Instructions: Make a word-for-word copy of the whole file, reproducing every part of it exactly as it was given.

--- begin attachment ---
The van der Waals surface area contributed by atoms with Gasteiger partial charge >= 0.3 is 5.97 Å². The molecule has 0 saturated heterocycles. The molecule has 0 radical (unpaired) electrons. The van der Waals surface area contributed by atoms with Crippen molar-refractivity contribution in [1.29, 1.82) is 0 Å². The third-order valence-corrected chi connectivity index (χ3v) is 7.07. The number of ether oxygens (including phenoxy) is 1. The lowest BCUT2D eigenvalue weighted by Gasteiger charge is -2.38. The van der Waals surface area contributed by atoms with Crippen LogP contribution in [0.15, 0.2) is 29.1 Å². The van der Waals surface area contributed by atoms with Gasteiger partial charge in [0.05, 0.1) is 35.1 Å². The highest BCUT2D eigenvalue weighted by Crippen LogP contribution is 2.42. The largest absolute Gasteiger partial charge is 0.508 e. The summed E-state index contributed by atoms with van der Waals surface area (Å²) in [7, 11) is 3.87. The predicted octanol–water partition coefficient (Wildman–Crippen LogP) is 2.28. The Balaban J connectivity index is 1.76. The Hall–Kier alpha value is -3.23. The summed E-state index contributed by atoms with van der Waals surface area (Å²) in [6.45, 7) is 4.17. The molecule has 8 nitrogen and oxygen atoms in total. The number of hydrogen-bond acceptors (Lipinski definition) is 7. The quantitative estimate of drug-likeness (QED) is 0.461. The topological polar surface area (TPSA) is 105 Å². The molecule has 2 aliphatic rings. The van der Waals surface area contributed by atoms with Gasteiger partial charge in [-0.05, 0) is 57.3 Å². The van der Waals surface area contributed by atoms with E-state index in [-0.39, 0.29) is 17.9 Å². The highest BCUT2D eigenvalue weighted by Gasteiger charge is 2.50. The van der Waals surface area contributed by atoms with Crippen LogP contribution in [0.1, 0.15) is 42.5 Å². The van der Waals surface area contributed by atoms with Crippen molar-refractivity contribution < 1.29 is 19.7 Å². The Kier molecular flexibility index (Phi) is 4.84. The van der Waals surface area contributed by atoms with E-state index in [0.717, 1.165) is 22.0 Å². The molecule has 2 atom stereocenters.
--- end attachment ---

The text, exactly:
The van der Waals surface area contributed by atoms with Gasteiger partial charge >= 0.3 is 5.97 Å². The molecule has 0 saturated heterocycles. The molecule has 0 radical (unpaired) electrons. The van der Waals surface area contributed by atoms with Crippen molar-refractivity contribution in [1.29, 1.82) is 0 Å². The third-order valence-corrected chi connectivity index (χ3v) is 7.07. The number of ether oxygens (including phenoxy) is 1. The lowest BCUT2D eigenvalue weighted by Gasteiger charge is -2.38. The van der Waals surface area contributed by atoms with Crippen LogP contribution in [0.15, 0.2) is 29.1 Å². The van der Waals surface area contributed by atoms with Gasteiger partial charge in [0.05, 0.1) is 35.1 Å². The highest BCUT2D eigenvalue weighted by Crippen LogP contribution is 2.42. The largest absolute Gasteiger partial charge is 0.508 e. The summed E-state index contributed by atoms with van der Waals surface area (Å²) in [7, 11) is 3.87. The predicted octanol–water partition coefficient (Wildman–Crippen LogP) is 2.28. The Balaban J connectivity index is 1.76. The Hall–Kier alpha value is -3.23. The summed E-state index contributed by atoms with van der Waals surface area (Å²) in [6.45, 7) is 4.17. The molecule has 8 nitrogen and oxygen atoms in total. The number of hydrogen-bond acceptors (Lipinski definition) is 7. The quantitative estimate of drug-likeness (QED) is 0.461. The topological polar surface area (TPSA) is 105 Å². The molecule has 2 aliphatic rings. The van der Waals surface area contributed by atoms with Gasteiger partial charge in [-0.05, 0) is 57.3 Å². The van der Waals surface area contributed by atoms with E-state index in [-0.39, 0.29) is 17.9 Å². The highest BCUT2D eigenvalue weighted by Gasteiger charge is 2.50. The van der Waals surface area contributed by atoms with Crippen LogP contribution in [0.1, 0.15) is 42.5 Å². The van der Waals surface area contributed by atoms with Crippen molar-refractivity contribution < 1.29 is 19.7 Å². The Kier molecular flexibility index (Phi) is 4.84. The van der Waals surface area contributed by atoms with E-state index in [0.717, 1.165) is 22.0 Å². The molecule has 2 atom stereocenters.